The Guru’s throne is always centered at the front of the Darbar Hall, it is the central feature of the Gurdwara. The essential features of the Guru’s throne are :
1. Chanani: The Chanani is a canopy, normally made of highly decorated cloth, which covers the Shri Guru Granth Sahib when it is installed in a Gurdwara. It is usually attached high above the Guru’s seat, secured to the ceiling or mounted on four posts. The covering is
representative of the high respect given to the Guru Granth Sahib(Singh, 2007).
2. Manji sahib: Manji is a Punjabi word for a small bed and Sahib is term to show respect for the item described in the preceding word. The term Manji Sahib is used in the Sikh tradition for the small bed on which the Holy Sikh Scriptures, Sri Guru Granth Sahib is placed during the day in the main hall (Darbar Sahib) of the Gurdwara. The Manji Sahib is a rectangular bed which is constructed of a wooden frame and legs. The rectangular frame structure is then woven with webbing material to form the suspended surface on which is placed the sheeting
and pillows to support the physical “saroop” (body) of Sri Guru Granth Sahib(Singh, 2007).
3. Rumalla: the Manji Sahib is covered with a rich and colourful cloth called a Rumalla. The saroop is also covered in white cotton sheeting and then with rich silk and other expensive materials, which are called Rumallas. At the time of a marriage it is customary for the
Bride and Groom to present a new Rumalla for use in dressing or covering the Sri Guru Granth Sahib when It is not being read by a Granthi(Singha, 2005).
4.Palki Sahib: Palki is where the Guru resides, when the Guru is carried from one place to another and also when in the Darbar hall. The palki gives the image of a throne and presents the Guru in a bold and impressive setting just as you would have seen a king or emperor in their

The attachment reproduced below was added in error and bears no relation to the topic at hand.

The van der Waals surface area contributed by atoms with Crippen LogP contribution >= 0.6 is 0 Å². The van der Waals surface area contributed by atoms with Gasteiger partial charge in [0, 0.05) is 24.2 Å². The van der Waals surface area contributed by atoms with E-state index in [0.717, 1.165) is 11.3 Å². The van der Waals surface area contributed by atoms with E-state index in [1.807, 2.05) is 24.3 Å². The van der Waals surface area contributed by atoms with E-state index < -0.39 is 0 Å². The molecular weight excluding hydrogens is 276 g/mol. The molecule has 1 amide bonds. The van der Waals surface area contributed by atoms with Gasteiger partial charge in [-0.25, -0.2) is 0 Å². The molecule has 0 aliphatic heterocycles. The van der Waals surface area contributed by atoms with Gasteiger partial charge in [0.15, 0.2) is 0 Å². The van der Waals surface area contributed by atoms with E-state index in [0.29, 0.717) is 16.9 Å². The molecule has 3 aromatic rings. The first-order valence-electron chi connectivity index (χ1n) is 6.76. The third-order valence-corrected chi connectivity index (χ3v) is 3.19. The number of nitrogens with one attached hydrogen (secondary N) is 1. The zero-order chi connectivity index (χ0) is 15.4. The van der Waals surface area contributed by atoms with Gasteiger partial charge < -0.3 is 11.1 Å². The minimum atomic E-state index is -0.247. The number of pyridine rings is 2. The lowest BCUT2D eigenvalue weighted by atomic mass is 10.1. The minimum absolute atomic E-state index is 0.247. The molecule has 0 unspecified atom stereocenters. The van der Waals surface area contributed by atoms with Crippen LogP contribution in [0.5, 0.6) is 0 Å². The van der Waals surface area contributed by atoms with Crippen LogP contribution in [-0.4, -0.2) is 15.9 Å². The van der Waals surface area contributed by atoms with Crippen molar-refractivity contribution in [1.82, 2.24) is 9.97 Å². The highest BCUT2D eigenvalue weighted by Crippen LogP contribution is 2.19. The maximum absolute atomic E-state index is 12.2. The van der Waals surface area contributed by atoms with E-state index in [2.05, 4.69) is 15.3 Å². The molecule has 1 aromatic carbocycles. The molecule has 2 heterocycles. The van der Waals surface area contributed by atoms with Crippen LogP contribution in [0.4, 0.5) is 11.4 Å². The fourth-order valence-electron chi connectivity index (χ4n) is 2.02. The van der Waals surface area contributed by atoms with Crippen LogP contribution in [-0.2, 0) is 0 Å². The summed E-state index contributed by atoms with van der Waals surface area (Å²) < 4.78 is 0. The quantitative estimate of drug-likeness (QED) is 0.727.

5. Chaur sahib: The Chaur is used to fan the Granth as a sign of reverence and respect for the scriptures. The chaur is usually constructed from yak hair mounted in a wooden or metal handle. The Sevadar (volunteer) respectfully waves the Chaur Sahib above the Guru Sahib as a sign of respect and dedication. It is regarded as seva (service) of very high caliber for the Guru and most Sikhs at some point undertake this Seva at their local Gurdwara or at their home if they have the Sri Guru Granth Sahib in their home. This seva shows reverence for the message
carried by the Guru (Gurbani) and humility (Nimrata) for the word of the Guru. During the time of the first ten Gurus, this tradition was born for various reasons. It was common practice in Punjab for the younger members of the family to perform seva for their elders by waving fans during hot weather condition to create a breeze to cool the person and also to keep flies away from the person. During this earlier period, the chaur was made of peacock feather or wood and canvas and created a good airflow when waved. It was also a tradition used for kings and royalty (Singh,2007).
5. Golak : Golak or Guru ki Golak is the term used to refer to the collection box that is usually laid in front of the Sri Guru Granth Sahib where the congregation deposits their offerings in the form of coins or paper notes before kneeling or bowing to the Guru(Singh G. , 1989).